In a field of national security literature, which currently focuses on the operational experiences of our forces on the ground (and very much rightly so), O'Hanlon's work stands out as one which provides a strategic overview of the process by which those forces (and their missions) are shaped, and the modern institutional parameters within which the services operate. I would highly recommend The Science of War to anyone who wishes to have a comprehensive understanding of the complex process of organizing, manning, fielding, and paying for our nation's military. Especially relevant to students and practitioners of national security, in the current/future climate of shrinking budgets and greater legislative activism.
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1 of 1 people found the following review helpful
4.0 out of 5 stars The Science of War cannot be discounted, December 12, 2012
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Those interested in Defense Studies must consider the measurable elements of warfare to fully appreciate the aspects of the art of war. His chapter on Logistics is particularly important for those who want to understand the tail of the fight.
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1 of 2 people found the following review helpful
5.0 out of 5 stars Defense analysis insight at its best, March 3, 2010
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This review is from: The Science of War: Defense Budgeting, Military Technology, Logistics, and Combat Outcomes (Hardcover)
Planning for and waging war are intricate and uncertain processes. The decision-making involved must be thorough and well executed as well as based on past experiences, current capabilities and known metrics for determining success.

Dr. O'Hanlon, with his decades of experience as both a teacher and leading voice in U.S. foreign policy, succinctly examines various aspects of defense analysis in The Science of War. Topics covered range from budgeting and force readiness to assessing counterinsurgency missions and the continued impact of technology on the military.

As a textbook, The Science of War should be required reading for students (like myself) of the field, but it is also highly accessible to anyone who seeks more knowledge about the methods of defense analysis. In his usual style, O'Hanlon presents ideas in a clear manner while sharing insight through real-world examples that are easy to understand.
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0 of 1 people found the following review helpful
5.0 out of 5 stars A solid textbook, February 11, 2010
This review is from: The Science of War: Defense Budgeting, Military Technology, Logistics, and Combat Outcomes (Hardcover)
This book is not an easy read, it is more of a textbook, but for that purpose it is solid.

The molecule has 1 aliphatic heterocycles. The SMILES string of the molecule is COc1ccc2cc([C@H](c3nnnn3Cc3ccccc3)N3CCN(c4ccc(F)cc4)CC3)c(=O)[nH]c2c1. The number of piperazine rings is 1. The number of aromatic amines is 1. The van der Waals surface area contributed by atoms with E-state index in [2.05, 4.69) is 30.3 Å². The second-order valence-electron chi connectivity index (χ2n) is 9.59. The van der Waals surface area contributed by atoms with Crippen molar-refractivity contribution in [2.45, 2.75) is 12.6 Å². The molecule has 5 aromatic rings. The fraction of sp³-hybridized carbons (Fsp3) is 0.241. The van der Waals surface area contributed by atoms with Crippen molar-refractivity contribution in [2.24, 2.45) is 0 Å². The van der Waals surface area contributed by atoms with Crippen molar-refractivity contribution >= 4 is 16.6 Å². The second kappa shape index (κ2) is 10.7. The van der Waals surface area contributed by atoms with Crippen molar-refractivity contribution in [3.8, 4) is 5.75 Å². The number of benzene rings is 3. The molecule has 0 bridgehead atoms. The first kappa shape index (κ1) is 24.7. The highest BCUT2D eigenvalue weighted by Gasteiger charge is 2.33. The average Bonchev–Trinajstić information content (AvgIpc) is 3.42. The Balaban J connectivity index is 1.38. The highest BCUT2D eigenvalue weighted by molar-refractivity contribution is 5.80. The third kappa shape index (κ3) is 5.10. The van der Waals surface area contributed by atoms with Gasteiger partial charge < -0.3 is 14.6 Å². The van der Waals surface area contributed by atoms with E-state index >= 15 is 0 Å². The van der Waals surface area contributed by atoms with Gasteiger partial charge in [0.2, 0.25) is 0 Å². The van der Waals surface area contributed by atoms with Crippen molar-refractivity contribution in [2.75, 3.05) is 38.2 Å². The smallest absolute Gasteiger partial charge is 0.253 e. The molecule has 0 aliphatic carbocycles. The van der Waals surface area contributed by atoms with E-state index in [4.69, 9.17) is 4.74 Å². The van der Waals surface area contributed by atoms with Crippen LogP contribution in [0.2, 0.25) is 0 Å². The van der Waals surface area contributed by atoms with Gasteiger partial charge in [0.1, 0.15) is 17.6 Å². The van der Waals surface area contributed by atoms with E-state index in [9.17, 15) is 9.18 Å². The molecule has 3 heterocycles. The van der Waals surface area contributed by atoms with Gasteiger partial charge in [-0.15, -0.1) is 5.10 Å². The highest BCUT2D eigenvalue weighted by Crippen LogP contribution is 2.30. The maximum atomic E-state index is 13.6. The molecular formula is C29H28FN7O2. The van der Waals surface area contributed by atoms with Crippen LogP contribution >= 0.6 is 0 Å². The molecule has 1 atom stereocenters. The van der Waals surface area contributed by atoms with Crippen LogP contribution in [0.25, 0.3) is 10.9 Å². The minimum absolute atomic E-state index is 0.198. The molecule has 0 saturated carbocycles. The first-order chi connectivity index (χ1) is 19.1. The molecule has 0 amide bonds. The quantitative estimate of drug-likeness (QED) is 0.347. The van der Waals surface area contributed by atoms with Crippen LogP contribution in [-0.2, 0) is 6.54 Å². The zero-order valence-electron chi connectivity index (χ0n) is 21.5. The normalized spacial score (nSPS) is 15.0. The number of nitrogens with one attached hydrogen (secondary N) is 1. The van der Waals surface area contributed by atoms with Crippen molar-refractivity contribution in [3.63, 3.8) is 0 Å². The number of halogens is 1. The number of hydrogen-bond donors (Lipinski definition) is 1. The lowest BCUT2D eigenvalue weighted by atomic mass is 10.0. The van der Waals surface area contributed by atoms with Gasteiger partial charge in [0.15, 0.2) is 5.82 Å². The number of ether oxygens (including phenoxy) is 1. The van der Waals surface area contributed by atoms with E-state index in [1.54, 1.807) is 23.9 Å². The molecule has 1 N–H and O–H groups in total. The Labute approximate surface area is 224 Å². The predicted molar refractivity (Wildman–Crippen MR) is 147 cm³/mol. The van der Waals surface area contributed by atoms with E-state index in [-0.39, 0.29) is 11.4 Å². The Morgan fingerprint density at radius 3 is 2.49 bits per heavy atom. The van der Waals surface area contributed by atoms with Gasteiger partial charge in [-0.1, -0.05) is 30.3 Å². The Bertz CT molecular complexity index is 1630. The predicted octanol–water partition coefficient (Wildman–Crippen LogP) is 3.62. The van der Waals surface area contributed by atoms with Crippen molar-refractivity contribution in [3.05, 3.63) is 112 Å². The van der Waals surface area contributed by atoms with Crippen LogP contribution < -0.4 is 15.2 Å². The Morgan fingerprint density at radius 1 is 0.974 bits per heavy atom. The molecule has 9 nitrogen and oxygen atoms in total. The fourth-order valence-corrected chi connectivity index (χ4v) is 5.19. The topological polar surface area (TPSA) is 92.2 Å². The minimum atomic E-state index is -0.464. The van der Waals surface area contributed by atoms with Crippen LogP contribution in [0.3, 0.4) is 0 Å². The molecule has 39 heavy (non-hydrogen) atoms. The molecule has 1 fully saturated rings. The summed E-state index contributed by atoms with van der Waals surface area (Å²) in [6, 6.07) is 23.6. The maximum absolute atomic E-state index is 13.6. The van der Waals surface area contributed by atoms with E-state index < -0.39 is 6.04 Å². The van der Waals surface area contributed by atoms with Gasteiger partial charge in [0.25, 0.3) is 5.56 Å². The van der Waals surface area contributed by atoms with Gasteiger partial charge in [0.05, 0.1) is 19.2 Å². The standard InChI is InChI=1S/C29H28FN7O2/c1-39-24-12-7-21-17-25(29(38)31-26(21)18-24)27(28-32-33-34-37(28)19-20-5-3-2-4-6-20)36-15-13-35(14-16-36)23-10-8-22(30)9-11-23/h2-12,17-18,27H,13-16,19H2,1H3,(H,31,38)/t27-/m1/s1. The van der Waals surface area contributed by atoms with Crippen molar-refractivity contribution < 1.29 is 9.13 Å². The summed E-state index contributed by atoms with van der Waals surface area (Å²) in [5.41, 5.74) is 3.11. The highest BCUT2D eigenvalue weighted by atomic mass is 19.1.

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5 of 53 people found the following review helpful
1.0 out of 5 stars Ignores the most important question, September 26, 2009
This review is from: The Science of War: Defense Budgeting, Military Technology, Logistics, and Combat Outcomes (Hardcover)
This book ignores the most important question - why should the US have a large military, and why should it be intervening in other countries' affairs? Why is it that the US has such a large and complex military apparatus and why are we using it so much?

During the Vietnam War, the mainstream media (contrary to illusions) had a criticism of the war, that it wasn't being fought hard enough, and that we were losing. The important issue should have been whether we had any right to be in Vietnam and whether we should be winning it at all. This book assumes that it is right for us to be intervening in other countries' affairs, that it's right for us to have a large military.

It ignores the larger question of whether it's right for us to be in Iraq and Afghanistan, whether it's right that we have nearly a thousand military bases in dozens of countries, and that we are the only country in the world with aircraft carrier fleets which roam the earth "protecting our interests" and intimidating foes.

This book is part of a long line of hawkish, pro-war thought from the neocon tradition which got us into the messes in Afghanistan and Iraq and if we continue to let the debate over foreign policy to be set by idiots like O'Hanlon, who only care about whether our military is "working well" and not whether our actions are moral, then we'll continue to invade other countries and foster hatred towards us from others.
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The Science of War: Defense Budgeting, Military Technology, Logistics, and Combat Outcomes